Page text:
News / Economy

    US Budget Agency Defends Wage Report After White House Criticism

    Congressional Budget Office Director Doug Elmendorf testifies before the House Budget Committee hearing on the nation's economic outlook, on Capitol Hill in Washington, Feb. 1, 2012.
    Congressional Budget Office Director Doug Elmendorf testifies before the House Budget Committee hearing on the nation's economic outlook, on Capitol Hill in Washington, Feb. 1, 2012.
    Reuters
    The head of the U.S. Congress' budget agency on Wednesday defended its findings that President Barack Obama's proposed minimum wage increase would cause job losses, a day after the White House criticized the agency's methodology.

    White House officials have taken issue with the Congressional Budget Office's conclusion that raising the minimum wage to $10.10 per hour would lead to a loss of about half a million jobs by late 2016.

    The administration's criticisms of the non-partisan CBO were unusual, given the respect that the agency commands from both Republicans and Democrats as Washington's referee on budget and economic issues.

    CBO director Doug Elmendorf pushed back against suggestions the agency had not taken into account some research on the effects of raising the minimum wage.

    “Our analysis is quite consistent with the latest thinking by economists,” he told reporters at an event sponsored by the Christian Science Monitor.

    The report, however, struck a nerve among Democrats, who are advocating a minimum wage of $10.10 - up from $7.25 now - along with allowing it to rise with inflation, as a winning issue for the party in congressional elections in November.

    The report gave Republicans an avenue to attack this strategy, and they quickly issued statements claiming that the wage hike would “destroy” jobs. The report came just two weeks after a CBO budget analysis found that federal health insurance subsidies under Obama's signature health reform law would contribute to a reduction in workforce participation later this decade, increasing future deficits.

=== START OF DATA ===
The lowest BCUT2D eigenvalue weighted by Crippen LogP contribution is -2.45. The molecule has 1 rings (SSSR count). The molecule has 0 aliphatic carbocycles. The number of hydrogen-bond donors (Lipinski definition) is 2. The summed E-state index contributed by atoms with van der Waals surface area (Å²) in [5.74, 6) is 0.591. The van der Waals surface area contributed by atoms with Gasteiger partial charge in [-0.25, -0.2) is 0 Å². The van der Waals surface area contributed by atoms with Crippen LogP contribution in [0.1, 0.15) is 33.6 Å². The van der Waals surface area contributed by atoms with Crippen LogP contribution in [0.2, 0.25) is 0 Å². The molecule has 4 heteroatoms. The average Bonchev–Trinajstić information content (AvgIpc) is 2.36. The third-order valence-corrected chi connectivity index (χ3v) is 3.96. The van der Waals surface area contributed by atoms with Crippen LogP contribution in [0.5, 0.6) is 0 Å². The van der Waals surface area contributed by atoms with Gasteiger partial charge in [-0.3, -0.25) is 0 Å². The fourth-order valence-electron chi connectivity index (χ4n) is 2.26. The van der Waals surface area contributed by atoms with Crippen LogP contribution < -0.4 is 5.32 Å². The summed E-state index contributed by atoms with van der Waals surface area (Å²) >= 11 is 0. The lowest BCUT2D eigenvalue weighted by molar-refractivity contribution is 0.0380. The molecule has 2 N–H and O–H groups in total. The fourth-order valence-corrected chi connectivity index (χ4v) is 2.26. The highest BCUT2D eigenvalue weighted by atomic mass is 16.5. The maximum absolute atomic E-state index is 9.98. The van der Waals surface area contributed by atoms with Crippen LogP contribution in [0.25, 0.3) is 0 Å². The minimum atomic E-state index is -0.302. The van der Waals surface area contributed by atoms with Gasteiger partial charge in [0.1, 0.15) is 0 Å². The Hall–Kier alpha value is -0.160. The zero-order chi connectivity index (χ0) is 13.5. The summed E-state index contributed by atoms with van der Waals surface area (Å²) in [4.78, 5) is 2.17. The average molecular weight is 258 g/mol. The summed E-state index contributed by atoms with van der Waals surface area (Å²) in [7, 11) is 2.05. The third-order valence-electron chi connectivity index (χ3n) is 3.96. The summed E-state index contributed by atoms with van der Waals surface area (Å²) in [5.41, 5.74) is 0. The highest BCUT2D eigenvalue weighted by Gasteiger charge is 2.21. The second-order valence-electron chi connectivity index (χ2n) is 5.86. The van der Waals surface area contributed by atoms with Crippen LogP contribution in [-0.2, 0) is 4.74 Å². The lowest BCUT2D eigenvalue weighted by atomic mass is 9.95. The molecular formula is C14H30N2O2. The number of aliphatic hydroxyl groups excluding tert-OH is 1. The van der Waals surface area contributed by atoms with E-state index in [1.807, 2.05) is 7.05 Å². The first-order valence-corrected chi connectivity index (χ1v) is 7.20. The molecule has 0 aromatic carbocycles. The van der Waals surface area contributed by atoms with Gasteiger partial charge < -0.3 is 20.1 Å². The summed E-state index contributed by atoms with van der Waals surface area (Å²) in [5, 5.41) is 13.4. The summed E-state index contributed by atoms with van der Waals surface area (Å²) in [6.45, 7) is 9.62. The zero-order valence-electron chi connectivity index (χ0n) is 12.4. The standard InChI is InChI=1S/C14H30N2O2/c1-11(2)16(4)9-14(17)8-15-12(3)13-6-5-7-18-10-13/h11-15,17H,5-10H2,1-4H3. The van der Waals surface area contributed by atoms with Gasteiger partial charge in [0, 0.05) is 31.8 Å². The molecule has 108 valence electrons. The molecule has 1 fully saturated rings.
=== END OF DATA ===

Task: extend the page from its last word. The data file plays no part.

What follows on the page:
Obama administration officials were quick to dispute the CBO's employment findings in the minimum wage report, despite another finding more favorable to Democrats - that the wage hike would lift more than a million people out of poverty.

    The rare criticism of the CBO continued on Wednesday, as top White House economic adviser Gene Sperling said the jobs finding was “an area where I'd say we respectfully disagree with the CBO.”

    Sperling told MSNBC's Morning Joe program that many economists have found no negative jobs impact from lifting wages.

    “I think their mistake was not looking at the practical research that was done,” Sperling said of the CBO.

    600 Economists, no numbers

    On Tuesday, House Democratic Leader Nancy Pelosi said the report “contradicts” the findings of “hundreds of top economists, who predict that a maximum wage hike would actually stimulate the economy, raise demand and job growth, and provide help in job creation.”

    In part, she was referring to a letter signed in January by more than 600 economists endorsing the $10.10 minimum wage proposal. These economists, mainly academics, wrote “the weight of evidence” showed that “increases in the minimum wage have had little or no negative effect on the employment of minimum-wage workers, even during times of weakness in the labor market.”

    While Elmendorf, a Harvard-trained economist, did not directly respond to Pelosi's criticism, he said: “Those economists don't put numbers to their words, so it's hard to know exactly what people meant by 'little to no effect.”'

    He said CBO's findings were consistent with several recent studies that have analyzed a minimum wage increase to $9. This includes a University of Chicago survey of economists in which roughly equal numbers agreed and disagreed that a $9 minimum wage would make it “noticeably harder” for low-skilled workers to find jobs.